Tight security doesn't dampen mood for Boston Marathon

Tight security doesn't dampen mood for Boston Marathon

BOSTON - A year after twin bombs rocked the Boston Marathon, thousands of runners took back the finish line Monday.

While the race couldn't erase what happened last year, it certainly honored those who were killed or injured.

"Persistence. We as Americans, nothing stops us from doing what we want to do in life," said Rick Garb, an Allentown school teacher who was participating in his third Boston Marathon.

It was easily the theme for the 118th running of the Boston Marathon.

"Not really about the runners. It's more about the community and stuff like that," Garb said.

From start to finish at Copley Square, fans packed the streets of Boston, but through the reverie there was also remembrance.

"People just visibly sobbing. I can't tell you the emotion here." said Bart Yasso, chief running officer of "Runner's World Magazine."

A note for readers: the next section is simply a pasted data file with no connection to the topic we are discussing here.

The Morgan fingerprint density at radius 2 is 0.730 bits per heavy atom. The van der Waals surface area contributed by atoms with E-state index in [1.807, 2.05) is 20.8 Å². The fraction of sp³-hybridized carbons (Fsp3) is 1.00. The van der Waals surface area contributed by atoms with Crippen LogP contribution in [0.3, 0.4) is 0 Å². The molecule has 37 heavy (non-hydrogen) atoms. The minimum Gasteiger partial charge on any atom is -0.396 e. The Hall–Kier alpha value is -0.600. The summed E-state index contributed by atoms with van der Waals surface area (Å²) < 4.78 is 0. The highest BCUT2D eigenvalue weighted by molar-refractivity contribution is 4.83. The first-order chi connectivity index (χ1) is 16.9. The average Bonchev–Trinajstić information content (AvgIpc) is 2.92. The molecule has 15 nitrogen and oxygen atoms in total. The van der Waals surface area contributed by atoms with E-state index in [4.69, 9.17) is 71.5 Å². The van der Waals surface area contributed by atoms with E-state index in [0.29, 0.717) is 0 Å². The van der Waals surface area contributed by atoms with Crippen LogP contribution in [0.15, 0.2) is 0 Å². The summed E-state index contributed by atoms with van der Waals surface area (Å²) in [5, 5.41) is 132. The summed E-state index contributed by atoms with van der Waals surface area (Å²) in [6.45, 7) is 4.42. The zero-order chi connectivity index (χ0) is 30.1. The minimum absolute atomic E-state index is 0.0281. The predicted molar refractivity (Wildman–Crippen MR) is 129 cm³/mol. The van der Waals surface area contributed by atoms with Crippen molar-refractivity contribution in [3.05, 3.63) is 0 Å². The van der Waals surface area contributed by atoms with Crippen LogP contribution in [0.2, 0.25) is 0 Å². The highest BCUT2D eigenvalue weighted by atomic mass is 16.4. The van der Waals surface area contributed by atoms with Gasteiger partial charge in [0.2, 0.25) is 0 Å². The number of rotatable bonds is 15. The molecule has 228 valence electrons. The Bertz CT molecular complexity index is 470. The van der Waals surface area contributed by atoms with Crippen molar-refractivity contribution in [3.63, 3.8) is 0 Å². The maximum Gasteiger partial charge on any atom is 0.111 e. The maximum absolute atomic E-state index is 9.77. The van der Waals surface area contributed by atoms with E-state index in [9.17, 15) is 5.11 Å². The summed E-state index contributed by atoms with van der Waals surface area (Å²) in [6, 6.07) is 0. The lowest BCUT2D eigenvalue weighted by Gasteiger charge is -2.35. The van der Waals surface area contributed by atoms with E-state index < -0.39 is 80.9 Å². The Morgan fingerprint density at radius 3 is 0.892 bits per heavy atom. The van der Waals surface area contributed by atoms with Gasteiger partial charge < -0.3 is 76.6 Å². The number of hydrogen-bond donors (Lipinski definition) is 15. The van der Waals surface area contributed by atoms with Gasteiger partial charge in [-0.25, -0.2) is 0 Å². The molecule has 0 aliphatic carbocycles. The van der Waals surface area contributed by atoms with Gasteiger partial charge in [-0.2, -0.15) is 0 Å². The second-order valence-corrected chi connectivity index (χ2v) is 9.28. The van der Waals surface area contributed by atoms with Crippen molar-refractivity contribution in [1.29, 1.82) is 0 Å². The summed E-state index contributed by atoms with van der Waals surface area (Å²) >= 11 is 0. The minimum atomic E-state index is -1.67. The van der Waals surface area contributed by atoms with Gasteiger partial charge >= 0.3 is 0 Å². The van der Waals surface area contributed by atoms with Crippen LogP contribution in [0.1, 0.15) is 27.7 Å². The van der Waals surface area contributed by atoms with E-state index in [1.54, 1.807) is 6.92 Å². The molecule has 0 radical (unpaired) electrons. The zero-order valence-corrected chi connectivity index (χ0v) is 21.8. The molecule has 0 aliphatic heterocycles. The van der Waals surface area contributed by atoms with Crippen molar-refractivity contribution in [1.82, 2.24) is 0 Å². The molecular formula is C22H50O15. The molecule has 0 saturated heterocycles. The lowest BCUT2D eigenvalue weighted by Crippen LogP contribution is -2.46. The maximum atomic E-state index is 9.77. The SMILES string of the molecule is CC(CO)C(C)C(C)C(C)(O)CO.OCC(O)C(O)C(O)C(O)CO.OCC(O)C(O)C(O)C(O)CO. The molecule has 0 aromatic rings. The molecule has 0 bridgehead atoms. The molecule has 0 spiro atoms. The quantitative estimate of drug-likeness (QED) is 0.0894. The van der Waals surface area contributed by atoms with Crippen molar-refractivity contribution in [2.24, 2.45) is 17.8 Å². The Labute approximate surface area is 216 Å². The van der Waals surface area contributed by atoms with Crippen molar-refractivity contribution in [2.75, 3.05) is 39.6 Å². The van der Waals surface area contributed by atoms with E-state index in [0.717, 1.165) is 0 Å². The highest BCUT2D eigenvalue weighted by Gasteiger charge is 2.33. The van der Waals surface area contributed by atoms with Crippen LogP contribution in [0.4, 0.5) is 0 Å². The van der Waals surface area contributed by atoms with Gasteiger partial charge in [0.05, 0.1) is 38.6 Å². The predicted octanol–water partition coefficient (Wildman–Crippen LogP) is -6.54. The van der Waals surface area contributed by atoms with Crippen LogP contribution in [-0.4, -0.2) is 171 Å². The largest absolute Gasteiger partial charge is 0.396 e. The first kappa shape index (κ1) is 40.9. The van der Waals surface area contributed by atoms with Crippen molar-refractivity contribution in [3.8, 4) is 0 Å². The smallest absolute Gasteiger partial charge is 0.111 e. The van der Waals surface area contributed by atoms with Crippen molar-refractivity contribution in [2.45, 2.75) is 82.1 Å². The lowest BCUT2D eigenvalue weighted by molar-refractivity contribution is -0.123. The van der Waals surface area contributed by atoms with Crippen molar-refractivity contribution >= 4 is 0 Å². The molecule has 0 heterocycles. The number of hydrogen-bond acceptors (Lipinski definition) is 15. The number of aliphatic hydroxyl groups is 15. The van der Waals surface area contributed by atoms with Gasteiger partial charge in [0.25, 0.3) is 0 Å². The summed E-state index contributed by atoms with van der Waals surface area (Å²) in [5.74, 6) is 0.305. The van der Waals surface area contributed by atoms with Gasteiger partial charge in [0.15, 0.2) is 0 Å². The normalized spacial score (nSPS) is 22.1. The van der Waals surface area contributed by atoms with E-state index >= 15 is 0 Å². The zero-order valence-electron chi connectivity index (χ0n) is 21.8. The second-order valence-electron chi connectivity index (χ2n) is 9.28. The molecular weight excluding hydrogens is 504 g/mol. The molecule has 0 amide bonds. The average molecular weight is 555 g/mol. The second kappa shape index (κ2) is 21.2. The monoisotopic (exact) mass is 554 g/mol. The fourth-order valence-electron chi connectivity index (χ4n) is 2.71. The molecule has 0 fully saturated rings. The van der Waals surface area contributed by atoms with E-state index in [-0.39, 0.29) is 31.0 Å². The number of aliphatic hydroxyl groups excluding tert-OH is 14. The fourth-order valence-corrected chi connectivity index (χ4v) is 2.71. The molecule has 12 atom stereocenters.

Yasso said it was the most significant race in American running.

"The attention people are paying to this race all over  the world, everybody wants to see a peaceful celebration today," Yasso said.

It was just a year ago when two bombs rocked the finish line, killing three people and injuring hundreds more.

Security was tight, with police officers gathered on every corner and bomb-sniffing dogs roaming the streets. Also, for the first time, a security checkpoint was needed to get near the finish line.

The motto of this year's race was "we run together," and as the race showed the celebration of life was the big winner.

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